Josh Marshall

Josh Marshall is editor and publisher of TalkingPointsMemo.com.

Articles by Josh

Bill Richardson this morning on Ralph <$NoAd$> Nader ...

“It’s his personal vanity because he has no movement. Nobody’s backing him,” New Mexico Democratic Gov. Bill Richardson said Sunday in advance of Nader’s announcement.

“The Greens aren’t backing him. His friends urge him not to do it. It’s all about himself,” Richardson told “Fox News Sunday.”

“Now, Ralph’s made some great contributions to consumer issues over the years, but clearly it’s not going to help us,” he said. “I don’t think he’ll have a sizable impact, but it’s terrible if he goes ahead because it’s about him. It’s about his ego. It’s about his vanity and not about a movement that supposedly he headed for many years very effectively.”

A more generous version of my thoughts.

Visit Nader's new website to see some amazingly comical sophistry about how his being in the race will make it more likely that a Democrat will be elected president.

Said Max Cleland today: "For Saxby Chambliss, who got out of going to Vietnam because of a trick knee, to attack John Kerry as weak on the defense of our nation is like a mackerel in the moonlight that both shines and stinks."

Yes, that's the Saxby Chambliss who went down and dirty against Cleland back in 2002. And now the Bush campaign is sending him out against John Kerry.

What else is there to say? Bring it on. This time we're ready to fight back.

As probably comes as no surprise, I've gotten quite a lot of email in response to last night's post on the gay marriage issue.

Some of those responses seemed to me to miss the thrust of the post, since it was intended more as a critique of what has been my position on this issue than a statement of that position.

Yet I'd rather not try to interpret what I wrote. Some, or rather most, of the posts I write on TPM are intended as arguments. Sometimes they're closely reasoned, or flippant or polemical; but in every case I am making a specific argument, a specific point. Others, like the one from last night, are more like thinking out loud. I'm trying to present an honest reflection of my thinking, or my wrestling with an issue, rather than a deliberate argument.

In any case, this is all a long way of saying, take it as you will.

One other point.

Many readers have written in to say that the real answer to this controversy is simply to get the state out of the marriage business, with all its trappings of sanctity and traditionalism. The state should only be in the business of issuing value-neutral marriage licenses -- perhaps called civil unions for gays and straights. And then individuals can decide what sort of religious ritual they want to add on, or whether they just want a civil ceremony.

The underlying argument here is that our present notion of marriage is really an improper tangling together of church and state. And the sooner they're untangled, the better.

Part of me agrees with this proposition. But we're fooling ourselves if we think this gets us out of the political thicket. That sort of change would be a radical break from past practice and it is profoundly secular in outlook.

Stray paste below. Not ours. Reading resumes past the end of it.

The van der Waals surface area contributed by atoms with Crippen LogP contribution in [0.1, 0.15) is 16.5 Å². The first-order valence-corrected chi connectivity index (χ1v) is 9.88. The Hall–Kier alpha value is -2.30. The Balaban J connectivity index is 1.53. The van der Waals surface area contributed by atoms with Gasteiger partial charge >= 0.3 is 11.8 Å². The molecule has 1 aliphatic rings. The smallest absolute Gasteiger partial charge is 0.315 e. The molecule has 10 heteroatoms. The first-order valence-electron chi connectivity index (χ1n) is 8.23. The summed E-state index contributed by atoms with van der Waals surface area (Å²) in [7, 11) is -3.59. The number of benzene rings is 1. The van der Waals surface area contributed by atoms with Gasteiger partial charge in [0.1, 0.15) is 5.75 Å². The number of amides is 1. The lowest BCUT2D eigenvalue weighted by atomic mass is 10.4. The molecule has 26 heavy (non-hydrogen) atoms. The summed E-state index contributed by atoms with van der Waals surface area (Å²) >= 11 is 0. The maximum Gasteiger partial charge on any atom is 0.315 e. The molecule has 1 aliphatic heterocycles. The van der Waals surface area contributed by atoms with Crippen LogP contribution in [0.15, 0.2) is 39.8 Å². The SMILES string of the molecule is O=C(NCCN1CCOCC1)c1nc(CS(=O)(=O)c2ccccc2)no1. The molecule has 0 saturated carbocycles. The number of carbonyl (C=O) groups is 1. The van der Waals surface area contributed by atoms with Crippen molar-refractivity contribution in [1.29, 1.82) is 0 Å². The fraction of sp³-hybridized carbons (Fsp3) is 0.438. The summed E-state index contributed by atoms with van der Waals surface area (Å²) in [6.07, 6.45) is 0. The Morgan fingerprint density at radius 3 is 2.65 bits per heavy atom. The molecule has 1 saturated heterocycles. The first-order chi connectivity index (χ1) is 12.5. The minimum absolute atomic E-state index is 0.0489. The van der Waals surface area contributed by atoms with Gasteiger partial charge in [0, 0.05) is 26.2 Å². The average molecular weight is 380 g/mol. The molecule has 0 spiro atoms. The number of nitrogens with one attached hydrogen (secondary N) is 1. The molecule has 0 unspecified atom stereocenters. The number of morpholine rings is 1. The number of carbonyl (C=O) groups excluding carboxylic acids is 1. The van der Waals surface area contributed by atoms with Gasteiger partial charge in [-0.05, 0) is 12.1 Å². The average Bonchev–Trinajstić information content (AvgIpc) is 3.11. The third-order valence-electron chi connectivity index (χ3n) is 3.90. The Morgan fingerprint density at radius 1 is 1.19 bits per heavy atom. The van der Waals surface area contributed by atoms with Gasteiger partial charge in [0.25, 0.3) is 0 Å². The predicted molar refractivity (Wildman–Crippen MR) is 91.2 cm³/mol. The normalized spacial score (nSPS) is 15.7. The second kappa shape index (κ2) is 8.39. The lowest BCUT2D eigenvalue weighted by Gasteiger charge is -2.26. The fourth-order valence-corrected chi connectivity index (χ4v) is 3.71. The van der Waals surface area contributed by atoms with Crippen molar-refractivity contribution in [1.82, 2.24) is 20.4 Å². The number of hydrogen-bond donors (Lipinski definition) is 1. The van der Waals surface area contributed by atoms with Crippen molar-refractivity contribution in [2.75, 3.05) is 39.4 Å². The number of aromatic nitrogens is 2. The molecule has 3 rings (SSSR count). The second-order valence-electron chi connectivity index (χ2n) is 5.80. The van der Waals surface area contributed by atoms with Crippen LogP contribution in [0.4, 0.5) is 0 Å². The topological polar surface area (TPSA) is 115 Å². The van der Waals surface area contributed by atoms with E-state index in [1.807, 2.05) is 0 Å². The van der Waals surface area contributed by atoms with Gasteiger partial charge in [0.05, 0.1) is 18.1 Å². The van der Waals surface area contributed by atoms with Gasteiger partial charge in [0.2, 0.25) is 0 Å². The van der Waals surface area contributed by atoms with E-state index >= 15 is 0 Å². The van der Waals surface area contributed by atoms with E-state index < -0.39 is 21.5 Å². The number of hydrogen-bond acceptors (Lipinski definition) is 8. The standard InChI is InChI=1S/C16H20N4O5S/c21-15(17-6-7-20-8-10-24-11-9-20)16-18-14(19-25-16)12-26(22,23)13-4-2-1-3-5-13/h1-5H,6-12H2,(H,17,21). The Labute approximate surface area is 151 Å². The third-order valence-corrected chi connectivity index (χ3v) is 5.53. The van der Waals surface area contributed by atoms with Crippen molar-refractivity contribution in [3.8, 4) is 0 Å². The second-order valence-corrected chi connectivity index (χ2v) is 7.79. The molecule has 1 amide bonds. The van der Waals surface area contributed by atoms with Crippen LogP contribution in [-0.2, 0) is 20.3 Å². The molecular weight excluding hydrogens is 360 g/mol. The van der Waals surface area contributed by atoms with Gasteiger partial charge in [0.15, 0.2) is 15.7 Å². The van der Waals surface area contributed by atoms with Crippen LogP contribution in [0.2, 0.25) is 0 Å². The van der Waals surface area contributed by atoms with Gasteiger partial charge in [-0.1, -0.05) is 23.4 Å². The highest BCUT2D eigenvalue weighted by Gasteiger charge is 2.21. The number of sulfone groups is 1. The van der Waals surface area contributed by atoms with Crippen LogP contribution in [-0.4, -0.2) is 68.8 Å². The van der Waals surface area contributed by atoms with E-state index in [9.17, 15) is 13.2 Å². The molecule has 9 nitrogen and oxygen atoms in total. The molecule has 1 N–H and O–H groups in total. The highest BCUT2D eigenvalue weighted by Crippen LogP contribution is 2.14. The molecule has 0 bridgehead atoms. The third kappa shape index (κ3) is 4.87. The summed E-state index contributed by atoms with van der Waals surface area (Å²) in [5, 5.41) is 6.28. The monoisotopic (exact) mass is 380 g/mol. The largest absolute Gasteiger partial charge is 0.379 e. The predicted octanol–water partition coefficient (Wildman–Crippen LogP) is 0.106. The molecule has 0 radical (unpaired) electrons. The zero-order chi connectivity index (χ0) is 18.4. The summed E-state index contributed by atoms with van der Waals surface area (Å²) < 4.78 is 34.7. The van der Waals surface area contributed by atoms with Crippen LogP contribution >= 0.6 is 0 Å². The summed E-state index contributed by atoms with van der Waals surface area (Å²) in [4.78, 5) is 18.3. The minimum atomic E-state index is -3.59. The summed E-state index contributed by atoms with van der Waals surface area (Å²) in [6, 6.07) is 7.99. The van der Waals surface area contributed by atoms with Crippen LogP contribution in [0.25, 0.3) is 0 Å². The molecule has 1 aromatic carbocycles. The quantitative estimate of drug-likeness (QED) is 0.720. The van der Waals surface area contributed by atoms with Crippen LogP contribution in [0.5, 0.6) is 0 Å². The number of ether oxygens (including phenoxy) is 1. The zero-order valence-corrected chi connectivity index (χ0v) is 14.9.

I think there is little way of getting around the nub of this issue. Our current laws announce, and are based upon, a clear value judgment: that unions between a man and a woman are both different from and better than unions between members of the same gender.

[ed. note: I don't like making interlinear comments like this. But some people have apparently read the above graf as my saying that I think heterosexual unions are 'better'. To this I can only say, please read more carefully. I am noting the value judgment embodied in our law, which I believe is indisputable.]

You can't get around that uncomfortable fact. To get the state out of the marriage business would simply take the state from its current position in favor of heterosexual unions to one of agnosticism, a grand 'no comment.'

I think that might be a good solution. But let's not imagine that the people who oppose gay marriage or gay rights generally aren't going to have any problem with that. And thus the politics of it remains largely the same, though perhaps slightly more palatable to one slice of the electorate.

In any case, there's no escaping how revolutionary this moment is in the way we order the state's relationship to the most intimate aspects of our lives. And the inescapable fact that the status quo means the continued denigration of committed same-sex relationships is why I'm reconsidering my position of supporting civil unions rather than gay marriage outright.

Here are some letters I received in response to last night's post ...


I'm 62 years old and grew up in Missouri. When I married my first wife, who as Japanese American, we had to do so in another state. At that time it was against Missouri state law for interracial marriages to take place. Times change.

40 years later the pain of that state-sanctioned inequality, which made some couples second-class citizens, still stirs an old, deep-felt resentment. While I'm not gay, I certainly have sympathy for the state-sanctioned unfairness that gay couples endure and believe that in another 40 years (probably much sooner) gay marriages will be a simple, accepted fact of life.


[New Email]

I've been reading your website for several weeks now and have enjoyed it.

I appreciate your article on Gay Marriage and understand your feelings about it. I do not want to debate the subject with you, we are clearly on the same side.